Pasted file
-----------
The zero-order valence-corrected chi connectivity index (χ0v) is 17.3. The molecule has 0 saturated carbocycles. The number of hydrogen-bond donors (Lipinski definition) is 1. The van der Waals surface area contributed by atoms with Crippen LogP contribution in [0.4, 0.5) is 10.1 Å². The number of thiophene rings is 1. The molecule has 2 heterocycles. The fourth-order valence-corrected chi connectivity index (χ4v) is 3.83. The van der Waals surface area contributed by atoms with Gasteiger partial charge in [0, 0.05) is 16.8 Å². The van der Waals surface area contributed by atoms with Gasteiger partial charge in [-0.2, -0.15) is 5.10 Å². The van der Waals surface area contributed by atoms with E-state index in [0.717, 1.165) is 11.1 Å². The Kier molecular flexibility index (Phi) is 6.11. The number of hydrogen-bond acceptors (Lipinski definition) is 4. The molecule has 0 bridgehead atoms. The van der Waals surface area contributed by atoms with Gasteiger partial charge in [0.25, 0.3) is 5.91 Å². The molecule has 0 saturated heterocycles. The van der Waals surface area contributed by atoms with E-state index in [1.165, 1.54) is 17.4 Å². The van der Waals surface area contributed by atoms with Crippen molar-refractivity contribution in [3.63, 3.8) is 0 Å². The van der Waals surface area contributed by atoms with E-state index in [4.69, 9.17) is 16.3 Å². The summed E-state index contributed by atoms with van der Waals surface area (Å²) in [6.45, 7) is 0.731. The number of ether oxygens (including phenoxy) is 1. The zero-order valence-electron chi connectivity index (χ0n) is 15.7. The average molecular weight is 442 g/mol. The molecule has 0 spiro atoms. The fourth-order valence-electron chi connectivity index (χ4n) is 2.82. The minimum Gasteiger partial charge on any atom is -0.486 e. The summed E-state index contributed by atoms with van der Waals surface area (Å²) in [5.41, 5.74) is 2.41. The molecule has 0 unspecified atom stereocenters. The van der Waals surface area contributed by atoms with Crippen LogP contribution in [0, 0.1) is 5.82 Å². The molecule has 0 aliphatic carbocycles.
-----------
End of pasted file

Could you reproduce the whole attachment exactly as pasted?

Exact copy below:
The zero-order valence-corrected chi connectivity index (χ0v) is 17.3. The molecule has 0 saturated carbocycles. The number of hydrogen-bond donors (Lipinski definition) is 1. The van der Waals surface area contributed by atoms with Crippen LogP contribution in [0.4, 0.5) is 10.1 Å². The number of thiophene rings is 1. The molecule has 2 heterocycles. The fourth-order valence-corrected chi connectivity index (χ4v) is 3.83. The van der Waals surface area contributed by atoms with Gasteiger partial charge in [0, 0.05) is 16.8 Å². The van der Waals surface area contributed by atoms with Gasteiger partial charge in [-0.2, -0.15) is 5.10 Å². The van der Waals surface area contributed by atoms with E-state index in [0.717, 1.165) is 11.1 Å². The Kier molecular flexibility index (Phi) is 6.11. The number of hydrogen-bond acceptors (Lipinski definition) is 4. The molecule has 0 bridgehead atoms. The van der Waals surface area contributed by atoms with Gasteiger partial charge in [0.25, 0.3) is 5.91 Å². The molecule has 0 saturated heterocycles. The van der Waals surface area contributed by atoms with E-state index in [1.165, 1.54) is 17.4 Å². The van der Waals surface area contributed by atoms with Crippen molar-refractivity contribution in [3.63, 3.8) is 0 Å². The van der Waals surface area contributed by atoms with E-state index in [4.69, 9.17) is 16.3 Å². The summed E-state index contributed by atoms with van der Waals surface area (Å²) in [6.45, 7) is 0.731. The number of ether oxygens (including phenoxy) is 1. The zero-order valence-electron chi connectivity index (χ0n) is 15.7. The average molecular weight is 442 g/mol. The molecule has 0 spiro atoms. The fourth-order valence-electron chi connectivity index (χ4n) is 2.82. The minimum Gasteiger partial charge on any atom is -0.486 e. The summed E-state index contributed by atoms with van der Waals surface area (Å²) in [5.41, 5.74) is 2.41. The molecule has 0 unspecified atom stereocenters. The van der Waals surface area contributed by atoms with Crippen LogP contribution in [0, 0.1) is 5.82 Å². The molecule has 0 aliphatic carbocycles.